Baby toothbrushes with soft heads should be introduced as soon as teeth come through, along with specially formulated children’s toothpaste. These contain the optimal dose fluoride for youngsters.

Have their teeth cleaned regularly from the age of  2 years.  Regular dental screenings can prevent loss of teeth in early years, and helps get your child in the habit of practicing good dental hygiene.

Nursing Bottle Syndrome - a condition which causes rampant decay in a baby’s teeth - can occur from six months, and constant sweetened drinks are often blamed. Studies have shown that 50% of five and six year old children may have erosion of their front milk teeth - a condition that can cause pain and sensitivity. At around the age of six, the first molar teeth start to appear. These can be sealed with a plastic coating, known as fissure sealant, to prevent decay.

Overall, good hygiene for both mother and baby is essential to healthy teeth. The better their teeth when they are young, the longer they will keep them as adults!! In my line of work, I encounter people almost daily in their 90's who still have their own teeth. In part because of a healthy lifestyle and partly because of amazing technology and advancement in dentistry.

Keep Smiling!

Friday, March 12, 2021

Tea Tree Oil For Dental Health?

If you follow your dentist's recommendations on cleaning and flossing your teeth then you should have healthy gums and strong teeth.

There are many ways to keep your mouth healthy but one natural remedy is using tea tree oil. Tea tree oil is taken from the leaves of a Melaleuca Alternifolia plant that is native to Australia. This plant is known for its natural disinfectant and has been used for many years in the medical and dental professions as an antiseptic.

Tea tree oil has many benefits for your dental health:
  • Helps prevent plaque - The oil fights off microorganisms that destroy tissues in the mouth which cause plaque, receding gums, and tartar deposits. 
  • Helps eliminate bad breath - Using tea tree oil as a mouthwash has anti-deodorant properties.
  • Helps prevent gum disease - 
    • Rub a small amount of tea tree oil on swollen/sore gums.
    • Add 3-5 drops of tea tree oil to a small glass of water and swish. Do this twice a day
    • Apply a few drops of tea tree oil directly onto your toothbrush and brush for at least to min. 
  • Helps relieve pain from toothaches - Rinse the mouth with a tea tree oil mixture (listed above) and then apply a small amount of Aloe Vera to the infected tooth. 
  • Mouth sores - Rinse mouth with a tea tree oil mixture (listed above).
*Remember this is just a remedy to keep your mouth healthy and should not replace your dentist.

For more information click here!

Tuesday, March 9, 2021

Do You Suffer From Plugged Ears While Flying?

If you're one of those people who may have problems clearing your ears on an airplane, here is a small list of things you can do to relieve the symptoms.
  • Yawning - the most effective way to clear the ears.
  • Swallowing
  • Chewing Gum
  • Valsalva Maneuver (aka, Plug your nose and blow!)
  • Nasal Sprays (relief for allergy sufferers)
  • Decongestants
Babies are not able to clear their ears on an airplane, but there are ways to help them get through the discomfort which typically is worse during assent and descent. Using the following techniques during take-off and landing may help:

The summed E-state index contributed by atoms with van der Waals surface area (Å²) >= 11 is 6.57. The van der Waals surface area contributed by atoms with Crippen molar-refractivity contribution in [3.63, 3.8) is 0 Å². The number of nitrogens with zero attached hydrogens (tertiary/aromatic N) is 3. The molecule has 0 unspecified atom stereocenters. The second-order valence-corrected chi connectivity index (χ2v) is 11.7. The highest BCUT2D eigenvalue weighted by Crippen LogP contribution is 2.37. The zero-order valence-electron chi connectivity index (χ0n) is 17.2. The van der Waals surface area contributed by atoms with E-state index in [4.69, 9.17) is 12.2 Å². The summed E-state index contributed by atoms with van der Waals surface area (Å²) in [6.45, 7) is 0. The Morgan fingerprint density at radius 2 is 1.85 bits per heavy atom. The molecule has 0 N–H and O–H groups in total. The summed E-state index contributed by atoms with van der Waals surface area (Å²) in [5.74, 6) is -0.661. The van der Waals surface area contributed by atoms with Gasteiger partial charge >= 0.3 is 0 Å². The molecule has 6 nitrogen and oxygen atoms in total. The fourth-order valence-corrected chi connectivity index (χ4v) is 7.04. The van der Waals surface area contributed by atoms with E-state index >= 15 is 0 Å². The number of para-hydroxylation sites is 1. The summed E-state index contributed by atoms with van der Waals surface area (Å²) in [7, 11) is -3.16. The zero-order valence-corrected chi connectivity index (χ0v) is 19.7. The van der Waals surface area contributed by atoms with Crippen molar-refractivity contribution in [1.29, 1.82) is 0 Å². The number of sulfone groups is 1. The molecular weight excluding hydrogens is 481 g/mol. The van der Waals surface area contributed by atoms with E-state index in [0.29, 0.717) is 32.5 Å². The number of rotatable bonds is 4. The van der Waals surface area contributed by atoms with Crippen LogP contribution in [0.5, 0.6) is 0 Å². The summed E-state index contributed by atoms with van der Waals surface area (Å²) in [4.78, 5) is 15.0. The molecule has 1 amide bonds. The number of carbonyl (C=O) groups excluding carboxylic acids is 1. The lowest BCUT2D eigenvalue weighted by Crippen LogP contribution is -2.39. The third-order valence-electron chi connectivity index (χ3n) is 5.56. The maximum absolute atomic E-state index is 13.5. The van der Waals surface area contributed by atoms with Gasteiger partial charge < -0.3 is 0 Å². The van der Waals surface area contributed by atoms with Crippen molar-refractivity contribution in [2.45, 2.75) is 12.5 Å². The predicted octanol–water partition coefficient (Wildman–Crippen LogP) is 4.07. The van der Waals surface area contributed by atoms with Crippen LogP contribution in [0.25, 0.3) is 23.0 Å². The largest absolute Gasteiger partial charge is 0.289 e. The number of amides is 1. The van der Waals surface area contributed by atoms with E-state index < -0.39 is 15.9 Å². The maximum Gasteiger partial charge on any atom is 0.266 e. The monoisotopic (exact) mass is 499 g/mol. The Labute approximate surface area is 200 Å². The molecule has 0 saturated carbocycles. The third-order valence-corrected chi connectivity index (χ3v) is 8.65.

• Bottle feeding
  • Pacifiers
Plugged ears and sinuses can actually make your teeth hurt. Sinus pressure can cause pain in a variety of ways.  If you know you are susceptible, try following some of the suggestions above!

 Keep Smiling!!!

Thursday, March 4, 2021

Question From Our Member - Why Did My Dentist Prescribe Sinus Medication?

 Questions From Our Members

R. Blackwood of Topeka, Kansas asks: 

“I went to the dentist for a toothache.  They took some x–rays and prescribed me some sinus medication.  Can a sinus infection really cause a toothache?”

Savon’s Answer

Yes, a sinus infection (sinusitis) or inflammation can cause a toothache — specifically in the upper rear teeth, which are close to the sinuses.  In fact, pain in the upper teeth is a fairly common symptom with sinus conditions.  Since you went to your dentist with a toothache, we suggest that you follow your dentist´s advice.

Original post is in our March 2021 Newsletter!

Tuesday, March 2, 2021

Easy Home Remedies for Stained Dentures

 Many products made for cleaning dentures can be expensive and harsh.  If your dentures have metal parts, some commercial denture cleaners can cause them to corrode over time.  Here is a short list of inexpensive, reliable (old time, tried and true) products that you can use to clean, disinfect and even help remove tartar from your false teeth! (Yes, even false teeth can get a buildup of tartar over time, cultivating an unhealthy array of germs and bacteria.)

Here goes!:

1. BAKING SODA.  Make a paste with a little bit of the soda and water and use your denture brush to clean your dentures.  It will freshen, too.

2. VINEGAR.  Use equal parts of vinegar and water and soak your dentures for 20-30 minutes. This will also help to remove tartar buildup.

3. HYDROGEN PEROXIDE.  This is especially useful for disinfecting.  Soak in a 3% or 6% solution (the usual strength sold in stores) for approximately 30 minutes. Rinse thoroughly with water.

Now, there were a couple of other suggestions that I found online that I didn't think were particularly useful; that is, they were not things that I would personally try for cleaning something that you would put in your mouth! Someone on another website suggested a bleach/water solution for disinfecting and a teaspoon of Calgon water softener added for removing tartar. Of course you would need to rinse your dentures especially well so as not to get the bleach solution in your mouth. Hmmm...I don't know...  To me, that falls into the same catagory as fixing your dentures with super glue.  What do you think?